Old advice: Loyalty and infinite patience are musts for success.
New advice: Go where the opportunities are.
Yes, loyalty to an employer and patience in getting ahead are admirable traits—but not when blindly following them leaves you discontented. Women leaders today know they should listen to their gut when it tells them it might be time to move on.
“The wisest advice I ever got was to build my career on what I want, not what others want for me,” says Mary Kinney, Executive VP and COO of Ginnie Mae (Government National Mortgage Association). “This means acknowledging that while you may not be the best at something, you can still reach your goals if you possess the passion and drive.”
“Early on, I was told, ‘Never say no’ and to seize every opportunity,” says Barby K. Siegel, CEO of ZENO GROUP, a PR firm. “That advice served me well. Take advantage of all opportunities and step out of your comfort zone.”
Old Advice: Catch more flies with honey than vinegar.
New advice: Don’t be afraid to scrap a little.
There’s little benefit to being rude, of course. But women with clout in the workplace today know that a little spunk goes far to earn respect from higher-ups.
Linda Chavez-Thompson, former Executive Vice President of the AFL-CIO, was called many names in her 30-year tenure—and “pushy broad” was one of the nicer ones. “I’d be in meetings where I’d cuss like a sailor. How much you could take and dish out was the measure of others’ respect for you. I couldn’t let them push me around. While a few of my union brothers didn’t like me, they sure did respect me.”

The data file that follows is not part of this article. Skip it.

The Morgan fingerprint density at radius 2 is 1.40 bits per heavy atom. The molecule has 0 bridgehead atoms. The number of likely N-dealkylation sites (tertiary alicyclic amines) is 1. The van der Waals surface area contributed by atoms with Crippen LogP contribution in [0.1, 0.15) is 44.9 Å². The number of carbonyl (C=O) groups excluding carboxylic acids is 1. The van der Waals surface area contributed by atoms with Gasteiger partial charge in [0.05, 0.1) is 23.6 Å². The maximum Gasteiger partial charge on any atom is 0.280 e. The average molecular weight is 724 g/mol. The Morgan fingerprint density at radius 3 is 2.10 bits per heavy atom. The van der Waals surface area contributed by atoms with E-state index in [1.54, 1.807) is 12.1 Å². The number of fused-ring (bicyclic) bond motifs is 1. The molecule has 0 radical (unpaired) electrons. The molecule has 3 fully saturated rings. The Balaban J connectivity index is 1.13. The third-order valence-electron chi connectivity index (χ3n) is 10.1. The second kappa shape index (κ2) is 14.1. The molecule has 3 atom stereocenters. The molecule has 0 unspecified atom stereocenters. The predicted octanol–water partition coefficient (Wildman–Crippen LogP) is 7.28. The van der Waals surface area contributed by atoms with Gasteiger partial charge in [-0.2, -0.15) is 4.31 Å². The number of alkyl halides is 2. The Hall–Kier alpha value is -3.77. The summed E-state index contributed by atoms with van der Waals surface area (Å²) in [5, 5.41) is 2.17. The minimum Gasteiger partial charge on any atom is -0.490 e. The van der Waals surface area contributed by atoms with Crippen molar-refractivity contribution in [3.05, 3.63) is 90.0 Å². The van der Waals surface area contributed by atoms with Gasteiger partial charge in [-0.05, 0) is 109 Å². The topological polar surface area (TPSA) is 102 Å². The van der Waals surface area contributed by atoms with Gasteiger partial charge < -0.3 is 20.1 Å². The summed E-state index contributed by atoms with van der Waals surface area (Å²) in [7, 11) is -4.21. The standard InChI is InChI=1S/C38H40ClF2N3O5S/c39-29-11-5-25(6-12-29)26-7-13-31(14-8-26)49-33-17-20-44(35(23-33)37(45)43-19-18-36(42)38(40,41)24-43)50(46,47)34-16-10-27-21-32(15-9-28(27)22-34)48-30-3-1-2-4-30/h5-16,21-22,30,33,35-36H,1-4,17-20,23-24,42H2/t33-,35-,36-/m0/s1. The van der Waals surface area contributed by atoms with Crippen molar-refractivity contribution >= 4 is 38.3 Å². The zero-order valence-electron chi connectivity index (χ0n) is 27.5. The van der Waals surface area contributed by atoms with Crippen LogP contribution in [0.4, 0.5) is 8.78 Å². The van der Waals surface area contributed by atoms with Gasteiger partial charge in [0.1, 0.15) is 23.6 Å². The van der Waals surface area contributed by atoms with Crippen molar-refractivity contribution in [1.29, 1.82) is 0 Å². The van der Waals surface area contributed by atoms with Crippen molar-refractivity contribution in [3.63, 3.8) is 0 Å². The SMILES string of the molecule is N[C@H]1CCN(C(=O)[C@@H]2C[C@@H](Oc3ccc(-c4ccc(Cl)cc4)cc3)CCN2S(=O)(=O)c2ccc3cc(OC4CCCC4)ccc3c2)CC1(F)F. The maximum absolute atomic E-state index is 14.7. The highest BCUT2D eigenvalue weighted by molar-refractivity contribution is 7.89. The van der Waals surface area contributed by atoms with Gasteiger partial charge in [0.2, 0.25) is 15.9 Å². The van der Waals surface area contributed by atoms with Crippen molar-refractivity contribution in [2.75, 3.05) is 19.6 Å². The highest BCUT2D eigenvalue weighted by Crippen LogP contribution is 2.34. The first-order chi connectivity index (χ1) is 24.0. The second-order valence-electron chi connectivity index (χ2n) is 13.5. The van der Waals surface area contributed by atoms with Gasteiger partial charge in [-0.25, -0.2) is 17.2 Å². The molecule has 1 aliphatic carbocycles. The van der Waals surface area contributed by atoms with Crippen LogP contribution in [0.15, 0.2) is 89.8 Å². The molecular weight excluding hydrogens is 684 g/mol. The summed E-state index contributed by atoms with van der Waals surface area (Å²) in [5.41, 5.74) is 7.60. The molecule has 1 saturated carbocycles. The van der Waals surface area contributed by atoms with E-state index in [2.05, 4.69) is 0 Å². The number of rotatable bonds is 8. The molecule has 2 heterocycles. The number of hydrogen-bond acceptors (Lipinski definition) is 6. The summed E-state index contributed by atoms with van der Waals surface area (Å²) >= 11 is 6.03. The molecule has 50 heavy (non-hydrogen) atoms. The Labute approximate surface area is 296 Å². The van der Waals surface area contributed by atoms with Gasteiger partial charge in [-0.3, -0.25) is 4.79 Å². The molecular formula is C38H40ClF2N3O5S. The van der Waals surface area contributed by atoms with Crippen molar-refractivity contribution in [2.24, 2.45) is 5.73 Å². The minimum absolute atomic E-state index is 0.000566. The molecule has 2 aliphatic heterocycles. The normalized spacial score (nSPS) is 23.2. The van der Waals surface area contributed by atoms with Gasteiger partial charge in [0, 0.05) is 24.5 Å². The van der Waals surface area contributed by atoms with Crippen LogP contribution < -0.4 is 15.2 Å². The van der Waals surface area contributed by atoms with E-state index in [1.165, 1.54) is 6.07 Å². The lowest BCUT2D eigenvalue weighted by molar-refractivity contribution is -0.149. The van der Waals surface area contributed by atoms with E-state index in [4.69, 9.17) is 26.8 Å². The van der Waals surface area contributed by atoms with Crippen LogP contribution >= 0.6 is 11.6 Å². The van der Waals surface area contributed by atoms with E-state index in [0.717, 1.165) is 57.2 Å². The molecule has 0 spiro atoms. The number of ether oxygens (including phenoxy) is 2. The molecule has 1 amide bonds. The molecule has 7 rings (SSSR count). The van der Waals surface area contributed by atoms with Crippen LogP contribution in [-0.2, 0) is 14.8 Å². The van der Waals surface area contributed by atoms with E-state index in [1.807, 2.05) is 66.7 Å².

Old Advice: Limit your demands; you don’t want to sound pushy.
New advice: Speak up and ASK for what you want.
Asking for what you want in a professional way often results in getting what you want, says Alexandra Lebenthal, President and CEO of Lebenthal & Company. “Ask and she shall receive! Women find it hard to ask for things, whether it’s a business opportunity or a salary raise. We sometimes just expect others to recognize our value and hard work.”
What career advice have you rejected or turned on its head? Share in the comments section!